I was pleasantly surprised to learn that US-based Simon Malls (owner of Premium Malls) teamed with Canadian shopping mall developer SmartCentres to bring the Premium concept to Canada with Toronto Premium Outlets. But I was downright shocked to hear that the second Premium location in Canada would be Montreal. Yes–we’re the second largest city in Canada so getting the second Premium Outlet makes sense demographically. But Quebec is a French-language province with laws requiring that all signage and operations be conducted in French. The province also has somewhat more restrictive operating hours than other North American locations—malls must close at 5 on weekends, for example—so many US-based operations elect to either delay an entry into the market or avoid it altogether.

To this casual consumer, the result seems to reflect a true partnership. Simon seems to have brought its Premium Outlet regulars to Montreal: stores that seem to locate in every Premium location, like Ralph Lauren, Osh Kosh B’Gosh, Banana Republic, Samsonite, Clark’s Shoes, and Sunglass Hut (to name a few). The wood clad buildings and open air arcades give the first francophone Premium Outlet the same look as its Anglophone cousins, even if the feel is decidedly French.

SmartCentres seems to have brought a local sensitivity to the mall. It snagged several leading Canadian retailers, including Brown’s Shoes, Tristan, Les Aisles de la Mode (which I could have sworn had closed for good in bankruptcy more than once), and Hudson’s Bay, which opened an outlet only to announce a year later that it was switching that outlet to the better known Saks Off Fifth nameplate. (The decision to locate an HBC outlet preceded the company’s purchase of Saks Fifth Avenue..)

While most US-based Premium Outlets feature tiny 3-operation food courts with about the same number of tables (and I’m not exaggerating all that much) and no outlets for computers, perhaps because of our long, cold winters or perhaps because someone has followed trends in Canadian food courts, the Montreal Premium Outlets has a huge food court building. It has 5 food choices on one side, and some gourmet food discounters dispersed throughout, scores of tables, free Internet, and lots of outlets for recharging phones, tablets, and computers: all in an Adirondack-inspired design with oversized gas fireplaces adding to the coziness of the site.

With Presse Café, the mall also offers something most other Premium Outlets lack—and that is a “must” for Montrealers: a decent cup of coffee. (For those unfamiliar with it, Presse Café is a local coffee chain.)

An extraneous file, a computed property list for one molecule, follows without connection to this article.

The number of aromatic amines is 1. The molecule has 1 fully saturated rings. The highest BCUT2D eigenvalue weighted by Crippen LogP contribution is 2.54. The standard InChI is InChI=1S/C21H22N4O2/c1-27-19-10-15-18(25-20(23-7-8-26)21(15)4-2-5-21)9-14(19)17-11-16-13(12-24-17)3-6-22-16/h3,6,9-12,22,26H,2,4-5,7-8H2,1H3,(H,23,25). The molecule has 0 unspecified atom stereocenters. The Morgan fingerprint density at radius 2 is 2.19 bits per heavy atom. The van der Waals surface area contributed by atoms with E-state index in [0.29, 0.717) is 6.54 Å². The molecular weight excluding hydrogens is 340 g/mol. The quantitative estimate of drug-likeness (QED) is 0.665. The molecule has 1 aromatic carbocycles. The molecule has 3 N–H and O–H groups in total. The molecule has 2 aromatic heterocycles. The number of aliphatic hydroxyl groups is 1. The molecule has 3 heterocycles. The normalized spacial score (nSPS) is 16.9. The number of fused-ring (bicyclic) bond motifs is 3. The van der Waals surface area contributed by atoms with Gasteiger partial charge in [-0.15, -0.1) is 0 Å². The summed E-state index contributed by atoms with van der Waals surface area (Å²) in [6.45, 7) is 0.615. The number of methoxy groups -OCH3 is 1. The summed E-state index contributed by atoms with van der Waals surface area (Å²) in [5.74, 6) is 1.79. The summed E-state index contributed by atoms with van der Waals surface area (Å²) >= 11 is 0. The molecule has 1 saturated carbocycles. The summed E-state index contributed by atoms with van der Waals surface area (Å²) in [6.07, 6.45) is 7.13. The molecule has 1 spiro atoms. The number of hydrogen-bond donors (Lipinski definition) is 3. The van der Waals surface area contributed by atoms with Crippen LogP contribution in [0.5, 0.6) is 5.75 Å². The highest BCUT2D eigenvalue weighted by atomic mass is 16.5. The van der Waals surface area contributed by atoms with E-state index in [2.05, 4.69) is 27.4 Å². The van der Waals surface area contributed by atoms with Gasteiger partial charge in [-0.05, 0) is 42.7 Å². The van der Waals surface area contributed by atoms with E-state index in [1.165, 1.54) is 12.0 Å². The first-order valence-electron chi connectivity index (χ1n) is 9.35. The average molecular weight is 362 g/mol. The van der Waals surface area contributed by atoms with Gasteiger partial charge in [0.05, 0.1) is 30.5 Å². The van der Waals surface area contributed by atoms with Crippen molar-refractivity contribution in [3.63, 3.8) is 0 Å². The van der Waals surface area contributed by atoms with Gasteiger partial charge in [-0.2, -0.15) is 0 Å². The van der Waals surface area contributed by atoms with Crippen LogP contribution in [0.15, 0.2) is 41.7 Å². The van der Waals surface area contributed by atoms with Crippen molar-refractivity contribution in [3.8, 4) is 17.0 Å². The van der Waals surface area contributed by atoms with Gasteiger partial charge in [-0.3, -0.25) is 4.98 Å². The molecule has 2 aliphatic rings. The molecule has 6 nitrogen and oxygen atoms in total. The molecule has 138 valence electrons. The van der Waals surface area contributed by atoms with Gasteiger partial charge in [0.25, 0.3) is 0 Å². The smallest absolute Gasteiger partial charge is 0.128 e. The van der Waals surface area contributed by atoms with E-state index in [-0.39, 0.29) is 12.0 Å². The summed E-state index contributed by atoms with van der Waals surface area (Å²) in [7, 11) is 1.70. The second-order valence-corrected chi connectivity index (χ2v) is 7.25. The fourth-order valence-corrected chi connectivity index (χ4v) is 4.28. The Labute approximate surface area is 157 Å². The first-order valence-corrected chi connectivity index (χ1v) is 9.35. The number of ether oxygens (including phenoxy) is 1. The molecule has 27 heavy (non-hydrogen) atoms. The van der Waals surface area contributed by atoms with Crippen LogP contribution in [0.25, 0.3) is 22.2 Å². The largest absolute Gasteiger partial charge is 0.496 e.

Nearby, a new strip mall has sprung up with an SAQ Depot (for those unfamiliar with it, SAQ is the provincial liquor store); Dairy Queen, RBC and Banque Scotia, and Walmart Super Centre.

Of course, as I do with all Premium Outlets, I wonder how “real” the bargains really are. Some of the stalwarts, like Banana Republic, are “factory stores,” meaning they sell merchandise specifically made for the outlet and never meant for the “real” Banana Republics. Others only locate in outlet malls, meaning they have no other means of selling. And of course, there’s the practice associated with my favorite disclaimer of all time: “Price marked might not have resulted in actual sales” which basically translates to: “We never sell this item at the suggested retail price. Ever.”

But Montreal is also a center for the fashion business and many large companies maintain operations in the city, meaning they might have extra stock to sell. And I have seen some truly bona fide bargains, especially at the HBC outlet: items from the retail stores that are truly discounted from their original in-store prices—and clearance prices. (I know; a $ sign in front of a number acts as a mnemonic for me).

In other words, go. At the least, you’ll get out into the almost country (Mirabel is 30 minutes north of Montreal) and have a pleasant time. At the most, you might get a great bargain.


Mall at a Glance

Anchors: HBC, Ralph Lauren.

National chains: The two echos—Ecco and Ecko—as well as Aldo, Browns, American Eagle, Amnesia Banana Republic Factory Store, Bench, Bath and Body Works, Calvin Klein, Carter’s / Osh Kosh, Clark’s / Bostonian, Danier Leather, Desiqual, Garage, Gucci, Hugo Boss, Jack Jones, Michael Kors, Point Zero, Rudsak, Samsonite, Sunglass Hut, and Under Armour.   The Gucci and Under Armour outlets are their only stand-alone stores in the area right now.

Variety of merchandise: Fashion and accessories: outstanding. Gift food (that is, food other than staples needed for a meal): good. Other categories: extremely limited.

Prices are middle- to upper-middle range.

Special notes:

  • Whether coming from the north or south, be prepared for traffic congestion on Autoroute 15—the main route to the Outlets. Northbound from Montreal, traffic is worst during rush hours on weekdays and especially frustrating on Fridays. Southbound, expect delays on weekends—especially Sundays—and ends of long holidays.
  • If you’re not used to Montreal weather, wear a warm coat when shopping in winter and be prepared to suffer humidity during the summer.

Food court: Limited but, given the food court nature of it, surprisingly healthy choice: A&W (hormone free meat), Kung Pao Wok (a local Asian food outlet with yummy choices), Panizza Umi Sushi, Zoukis (Mediterranean) and Presse Café (sandwiches and decent coffee). Plenty of tables for hungry shoppers; tables along the window walls have outlets, as do the single seats. Large gas fire places and a soaring ceiling give the food court an Adirondack ski lodge feeling.

Gift food available at the Lindt and David’s Tea outlets; Laura Secord sells ice cream cones.

Wikipedia page (English only):

(Was out of date when I checked at the end of 2015; it said that the mall was under construction for opening on 30 October 2015.)